Friday, December 25, 2009

Kameari



"Kochira Katsushika-ku Kameari Koen Mae Hashutsujo" (This is the police box in front of There Are Turtles Park in Katsushika Ward) is the longest-running manga in history, having started in Sept., 1976, and with well over 170 volumes. Shortened to "Kochikame", it's actually set in a real location, near Kameari station a few miles east of Ueno, outside the Yamanote loop. To commemorate the manga, two bronze statues were erected in 2006, one each near the north and south station exits.



Actually, the southern statue is next to the police box about 100 feet to the left of the station exit, past the taxi circle. The northern statue is between the exit and the bus circle. There's a second police box a short distance off to the right from this statue, as well.


(South police box. Ryou is just to the left here.)







To get here from Tokyo, the most simple option is to just get on the Chiyoda metro subway line (it can be picked up at Nishi Nippori, 2 stops north of Ueno on the Yamanote line) and ride out to Kameari. If you take one of the JR lines out of Ueno, you'll have to switch to Chiyoda about 2 stations short of Kameari, since the JR trains pass over Kameari without stopping. Train fare is about 200 yen one way from Ueno.


(Ryou greets you just as you exit the station on the north side.)










(North police box, just to the right of Ryou #2.)

The Association of Japan Animations sightseeing map mentions various branded goods available from the stores nearby. All I could find were the omiyage (souvenir) snacks at the convenience stores at the station exits. There were three kinds - two different boxes of "yaki ningyo" (baked figure cakes) and a box of rice cracker shapes. They were in the 800-1000 yen range ($9-$12 USD).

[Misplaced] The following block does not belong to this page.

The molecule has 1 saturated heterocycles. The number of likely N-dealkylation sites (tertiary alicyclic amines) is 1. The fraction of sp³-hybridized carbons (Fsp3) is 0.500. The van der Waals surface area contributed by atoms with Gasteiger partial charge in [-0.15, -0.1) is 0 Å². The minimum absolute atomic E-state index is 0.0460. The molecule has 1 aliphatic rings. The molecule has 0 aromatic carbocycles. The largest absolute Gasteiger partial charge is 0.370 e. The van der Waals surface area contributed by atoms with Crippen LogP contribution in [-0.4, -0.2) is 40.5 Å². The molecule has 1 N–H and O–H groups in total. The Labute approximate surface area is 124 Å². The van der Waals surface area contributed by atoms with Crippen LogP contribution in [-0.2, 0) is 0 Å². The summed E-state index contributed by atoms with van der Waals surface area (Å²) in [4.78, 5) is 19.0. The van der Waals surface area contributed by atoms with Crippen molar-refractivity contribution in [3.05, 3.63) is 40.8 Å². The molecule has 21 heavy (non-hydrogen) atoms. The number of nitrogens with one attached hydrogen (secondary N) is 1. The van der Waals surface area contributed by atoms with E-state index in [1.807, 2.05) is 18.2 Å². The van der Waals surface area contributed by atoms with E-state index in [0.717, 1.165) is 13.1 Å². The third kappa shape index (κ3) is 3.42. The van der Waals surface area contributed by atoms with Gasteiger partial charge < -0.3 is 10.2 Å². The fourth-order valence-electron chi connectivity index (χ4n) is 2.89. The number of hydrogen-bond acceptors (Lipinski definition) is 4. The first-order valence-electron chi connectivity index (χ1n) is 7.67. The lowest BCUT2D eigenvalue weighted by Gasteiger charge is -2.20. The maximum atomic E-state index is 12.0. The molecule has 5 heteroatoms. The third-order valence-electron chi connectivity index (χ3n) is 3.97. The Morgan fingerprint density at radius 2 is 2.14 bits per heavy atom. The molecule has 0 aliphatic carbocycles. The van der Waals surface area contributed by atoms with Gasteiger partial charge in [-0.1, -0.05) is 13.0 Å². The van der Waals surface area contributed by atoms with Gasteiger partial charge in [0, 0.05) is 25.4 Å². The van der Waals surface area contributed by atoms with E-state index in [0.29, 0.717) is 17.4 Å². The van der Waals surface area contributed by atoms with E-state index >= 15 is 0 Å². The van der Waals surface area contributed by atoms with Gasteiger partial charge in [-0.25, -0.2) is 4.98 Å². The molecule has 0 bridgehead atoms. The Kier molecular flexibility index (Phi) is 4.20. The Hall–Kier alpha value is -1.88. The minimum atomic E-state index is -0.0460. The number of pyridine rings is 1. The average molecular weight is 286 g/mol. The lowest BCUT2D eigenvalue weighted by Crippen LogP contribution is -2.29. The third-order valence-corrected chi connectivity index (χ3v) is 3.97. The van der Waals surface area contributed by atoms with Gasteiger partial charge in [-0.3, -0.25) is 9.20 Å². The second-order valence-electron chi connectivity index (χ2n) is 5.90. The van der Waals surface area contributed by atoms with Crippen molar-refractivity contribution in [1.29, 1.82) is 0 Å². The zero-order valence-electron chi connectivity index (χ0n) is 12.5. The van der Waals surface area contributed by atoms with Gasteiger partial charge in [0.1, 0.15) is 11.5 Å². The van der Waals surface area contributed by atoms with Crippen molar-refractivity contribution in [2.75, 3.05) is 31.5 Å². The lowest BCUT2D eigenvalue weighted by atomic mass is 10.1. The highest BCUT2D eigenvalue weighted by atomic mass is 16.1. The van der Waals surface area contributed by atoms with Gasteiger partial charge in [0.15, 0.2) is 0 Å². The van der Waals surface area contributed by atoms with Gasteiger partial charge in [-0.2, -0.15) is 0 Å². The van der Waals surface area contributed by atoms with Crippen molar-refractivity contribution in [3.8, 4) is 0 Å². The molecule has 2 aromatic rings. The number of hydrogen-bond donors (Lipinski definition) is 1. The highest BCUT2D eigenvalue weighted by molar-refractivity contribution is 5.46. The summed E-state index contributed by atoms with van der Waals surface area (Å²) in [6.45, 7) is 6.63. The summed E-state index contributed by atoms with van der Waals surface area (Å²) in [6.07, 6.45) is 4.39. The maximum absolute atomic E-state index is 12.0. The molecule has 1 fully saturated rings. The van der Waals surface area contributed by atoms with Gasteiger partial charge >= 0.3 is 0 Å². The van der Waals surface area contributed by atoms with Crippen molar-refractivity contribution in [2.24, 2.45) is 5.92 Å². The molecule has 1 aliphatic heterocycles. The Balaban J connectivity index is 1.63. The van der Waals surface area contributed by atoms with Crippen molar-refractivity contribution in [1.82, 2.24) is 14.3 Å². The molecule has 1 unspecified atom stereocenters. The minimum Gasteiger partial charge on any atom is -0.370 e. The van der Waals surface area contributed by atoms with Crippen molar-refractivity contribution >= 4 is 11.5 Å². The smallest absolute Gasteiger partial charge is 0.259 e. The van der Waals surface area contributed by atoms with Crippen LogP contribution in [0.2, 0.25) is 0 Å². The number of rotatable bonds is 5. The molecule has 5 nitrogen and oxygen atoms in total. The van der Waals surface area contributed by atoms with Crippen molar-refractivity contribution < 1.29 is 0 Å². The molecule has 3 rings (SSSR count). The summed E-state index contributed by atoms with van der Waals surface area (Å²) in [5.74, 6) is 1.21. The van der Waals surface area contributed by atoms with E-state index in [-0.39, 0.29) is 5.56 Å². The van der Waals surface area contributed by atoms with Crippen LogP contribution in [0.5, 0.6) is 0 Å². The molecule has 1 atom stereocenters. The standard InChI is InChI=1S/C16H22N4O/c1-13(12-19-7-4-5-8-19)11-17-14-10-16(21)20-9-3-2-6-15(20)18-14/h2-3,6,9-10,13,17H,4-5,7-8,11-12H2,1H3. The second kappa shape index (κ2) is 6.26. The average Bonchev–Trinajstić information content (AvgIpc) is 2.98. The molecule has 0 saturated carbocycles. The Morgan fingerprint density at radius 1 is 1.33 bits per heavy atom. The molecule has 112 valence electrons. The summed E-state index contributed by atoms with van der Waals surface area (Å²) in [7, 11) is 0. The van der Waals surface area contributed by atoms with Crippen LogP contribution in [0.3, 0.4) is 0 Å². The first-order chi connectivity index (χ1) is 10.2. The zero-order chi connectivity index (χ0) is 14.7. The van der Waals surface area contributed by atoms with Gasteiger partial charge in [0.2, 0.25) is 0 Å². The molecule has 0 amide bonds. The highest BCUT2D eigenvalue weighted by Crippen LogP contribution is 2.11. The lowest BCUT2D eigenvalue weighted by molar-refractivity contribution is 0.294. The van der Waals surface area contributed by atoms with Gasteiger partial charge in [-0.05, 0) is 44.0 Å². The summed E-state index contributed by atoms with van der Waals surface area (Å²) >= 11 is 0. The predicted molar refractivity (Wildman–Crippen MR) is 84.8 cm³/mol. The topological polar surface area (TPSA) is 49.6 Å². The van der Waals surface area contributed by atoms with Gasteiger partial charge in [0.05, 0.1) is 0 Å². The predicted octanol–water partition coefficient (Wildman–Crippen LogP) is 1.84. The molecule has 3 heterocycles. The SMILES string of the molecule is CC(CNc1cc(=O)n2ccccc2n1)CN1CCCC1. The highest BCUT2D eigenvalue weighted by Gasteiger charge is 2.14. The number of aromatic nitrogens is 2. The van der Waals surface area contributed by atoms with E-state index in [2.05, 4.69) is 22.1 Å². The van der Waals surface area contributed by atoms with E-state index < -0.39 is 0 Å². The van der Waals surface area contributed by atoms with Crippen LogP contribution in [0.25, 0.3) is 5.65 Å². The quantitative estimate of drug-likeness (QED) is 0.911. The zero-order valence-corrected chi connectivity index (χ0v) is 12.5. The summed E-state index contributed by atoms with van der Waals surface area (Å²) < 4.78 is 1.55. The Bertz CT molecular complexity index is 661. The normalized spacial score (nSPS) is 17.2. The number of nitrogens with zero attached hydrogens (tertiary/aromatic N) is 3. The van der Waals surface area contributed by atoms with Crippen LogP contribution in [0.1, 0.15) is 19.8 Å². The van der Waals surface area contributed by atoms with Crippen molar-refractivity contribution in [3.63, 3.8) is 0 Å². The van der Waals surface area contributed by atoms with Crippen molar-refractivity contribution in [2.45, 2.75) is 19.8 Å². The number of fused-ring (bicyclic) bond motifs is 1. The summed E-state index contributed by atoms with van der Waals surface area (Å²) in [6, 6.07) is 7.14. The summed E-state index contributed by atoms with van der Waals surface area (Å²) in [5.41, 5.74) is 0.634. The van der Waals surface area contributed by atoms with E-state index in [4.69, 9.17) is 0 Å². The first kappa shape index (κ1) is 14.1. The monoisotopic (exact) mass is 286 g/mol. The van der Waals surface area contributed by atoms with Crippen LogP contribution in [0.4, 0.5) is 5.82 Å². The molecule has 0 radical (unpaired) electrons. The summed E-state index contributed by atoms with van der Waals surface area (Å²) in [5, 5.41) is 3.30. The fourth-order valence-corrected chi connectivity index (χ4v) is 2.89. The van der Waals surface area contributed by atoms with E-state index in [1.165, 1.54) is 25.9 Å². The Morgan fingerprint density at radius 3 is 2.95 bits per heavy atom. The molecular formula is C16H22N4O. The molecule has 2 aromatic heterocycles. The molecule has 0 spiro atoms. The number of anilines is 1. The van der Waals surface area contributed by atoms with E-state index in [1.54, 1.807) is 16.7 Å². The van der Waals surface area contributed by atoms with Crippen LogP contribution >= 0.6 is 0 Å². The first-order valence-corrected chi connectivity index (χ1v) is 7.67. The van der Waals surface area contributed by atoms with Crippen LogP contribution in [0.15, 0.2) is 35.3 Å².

(Sign for the goods shop)

However, a sign up at the tracks next to the platform seems to advertise a goods shop somewhere off from the south exit. I couldn't read the sign until after blowing up the photo when I got home.


(Custard-filled figure cakes. Mmm, tasty.)



Some of the streets also had Ryou banners. I liked the juxtaposition of a "kameari rice cracker shop" next to one of the banners.



This is the Kameari Park in its current state. I couldn't find anything else in the area with that name. Definitely no turtles here.


(Here there be turtles (rice cracker turtles).)

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